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Data & Analytics

01:40 PM

Incorporate Test-&-Learn Cycles for Optimal Customer Experience

As consumers become more aware, knowledgeable, and self-empowered, it becomes critical for the business to engage with consumers from their point of view.

How often do you shop for insurance? Like most people, probably not that frequently -- it’s up there with going to the dentist. But I was working on a project recently, and wanted to illustrate a point about the poor customer buying experience on a particular company’s website by sharing some good-practice examples. You might think that I would head right over to Amazon or eBay, but no: We’ve got some great customer experience examples in our own industry backyard!

I selected one of the large direct insurers and started an online automobile quote. Before I even got started, I was asked if I’d like quotes on other insurance products. I entered my name, address, and date of birth and clicked the “start quote” button. A list of vehicles registered at my address automatically appeared. Once I confirmed the vehicles, my coverage limits from my current insurer magically appeared. Based on those existing limits, I was provided with a quote and a price-scenario builder that allowed me to change the price in real time. Throughout the process, I could continue the quote in multiple channels (click to chat, call center agent, or mobile) without losing my information. From start to finish, the quote took less than five minutes. In this time, the company managed to overcome my five primary fears about shopping for insurance:

  • It’s complicated and confusing.
  • This is going to take forever.
  • I will have to provide tons of information.
  • They’re just going to try and sell me stuff I don’t need.
  • Am I getting a good deal?

I captured some screenshots of my quote and shared them with the other organization. As we compared the online experiences between the two companies, it became readily apparent that there was a lot of opportunity to improve the buying experience by making it easier, less scary, and more relevant. Where to start?

  • Step 1: Focus. Define “better customer experience,” since it can encompass any number of different processes. In this case, the company focused on the online buying process and identified customer pain points. If you’re not clear about your objective, you’ll never be able to deliver on your customer experience initiative.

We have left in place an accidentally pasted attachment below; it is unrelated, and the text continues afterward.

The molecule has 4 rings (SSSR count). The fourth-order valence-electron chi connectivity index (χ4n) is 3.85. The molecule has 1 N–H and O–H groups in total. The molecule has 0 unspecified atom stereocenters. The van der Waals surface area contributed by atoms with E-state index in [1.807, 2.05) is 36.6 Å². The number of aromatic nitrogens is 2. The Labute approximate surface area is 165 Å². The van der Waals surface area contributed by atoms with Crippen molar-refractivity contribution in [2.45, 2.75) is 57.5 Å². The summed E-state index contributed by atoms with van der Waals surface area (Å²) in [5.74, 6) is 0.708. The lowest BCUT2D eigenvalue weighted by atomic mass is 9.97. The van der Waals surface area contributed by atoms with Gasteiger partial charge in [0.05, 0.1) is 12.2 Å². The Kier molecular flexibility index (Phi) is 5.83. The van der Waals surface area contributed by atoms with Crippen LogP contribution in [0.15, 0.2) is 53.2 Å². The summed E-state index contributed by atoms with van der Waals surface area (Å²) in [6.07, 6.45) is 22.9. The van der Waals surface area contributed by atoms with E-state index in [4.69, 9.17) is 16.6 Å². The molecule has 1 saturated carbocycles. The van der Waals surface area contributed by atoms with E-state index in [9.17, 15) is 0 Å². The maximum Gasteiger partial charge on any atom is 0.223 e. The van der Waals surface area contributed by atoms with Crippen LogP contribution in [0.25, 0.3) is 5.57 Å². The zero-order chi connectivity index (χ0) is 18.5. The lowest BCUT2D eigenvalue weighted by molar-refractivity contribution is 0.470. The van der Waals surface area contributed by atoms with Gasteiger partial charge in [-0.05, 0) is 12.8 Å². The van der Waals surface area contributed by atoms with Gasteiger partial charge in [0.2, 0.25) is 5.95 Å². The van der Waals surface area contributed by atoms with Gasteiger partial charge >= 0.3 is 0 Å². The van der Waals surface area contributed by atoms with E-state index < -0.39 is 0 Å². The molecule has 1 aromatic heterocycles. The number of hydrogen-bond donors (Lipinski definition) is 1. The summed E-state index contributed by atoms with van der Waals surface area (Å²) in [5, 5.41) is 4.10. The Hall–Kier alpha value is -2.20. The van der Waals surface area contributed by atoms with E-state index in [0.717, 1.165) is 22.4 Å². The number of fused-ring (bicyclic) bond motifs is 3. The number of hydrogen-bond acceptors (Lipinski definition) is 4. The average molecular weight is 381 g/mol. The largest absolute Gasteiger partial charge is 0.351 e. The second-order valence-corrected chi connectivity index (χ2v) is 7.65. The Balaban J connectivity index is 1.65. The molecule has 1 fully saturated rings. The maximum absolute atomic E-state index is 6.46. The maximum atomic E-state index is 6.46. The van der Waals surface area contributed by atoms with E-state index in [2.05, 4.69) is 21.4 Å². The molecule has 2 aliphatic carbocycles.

[Previously from Alt-Simmons: An Enterprise View of Insurance Customer-Centricity.]

  • Step 2: Define. Once you’ve established what and where, focus in on who and why. Qualitatively, you will want to watch potential customers go through the process and collect feedback. Quantitatively analyze or create predictive models from Web data and look for spots where users are taking a long time, or are abandoning the online buying process. This company identified four distinct buying personas in its prospect base as it analyzed prospect Web data and existing customer demographic data. Humanize your personas (give them names and personalities) and craft user stories to define them.
  • Step 3: Ideate. Using your analysis from step two, explore solutions. At this stage, don’t focus on internal or external constraints. Create idealized processes for your personas. For example, one of the company’s older age segments had a high abandon rate. Additional analysis determined that some of these prospects would later come through the call center. In the ideate process, placing a click-to-call (CTC) option, for example, might help if the prospect wanted to speak to a live representative.
  • Step 4: Design. Once there is some defined ideal processes, create some low-fidelity prototypes. This gets to the “how” of your ideas. Your initial prototype might be as simple as a bunch of sticky notes on a whiteboard, but it will morph into real plans. In addition to CTC mentioned above, identified site content could be simplified.
  • Step 5: Build and test. While the CTC functionality requires a larger investment by the organization, streamlining site content could be fairly simply implemented and tested. In fact, the process provides an opportunity to evaluate the impact of content on conversion rates before implementing more expensive functionality. The company timed the release of several test site designs with a new branding campaign.

For one insurer, its customer experience team uses an iterative test-and-learn approach in its design processes. As new customer workflows are designed and executed, results are used to adjust the processes continually going forward. Automation tools allow the insurer to create multiple variants of its site, and data analysis drives a closed-loop measurement process. This helps to determine how effective its tactics are and when to expand or pull back on a particular initiative.

As consumers become more aware, knowledgeable, and self-empowered, it becomes critical for the business to engage with consumers from their point of view: What do they want or need? What’s the most effective way to engage with them? How do I entice them into my agency or website? How do I get them to come back? There’s no one simple answer. But with all of the data and information available to insurers today, you no longer have to stab in the dark to find out what your customers will respond to.

Rachel Alt-Simmons is the Senior Industry Consultant for customer intelligence at SAS, based in Cary, NC. Simmons drove business intelligence initiatives at Travelers and Hartford Life, and was Research Director for Life and Annuity at research firm TowerGroup. View Full Bio

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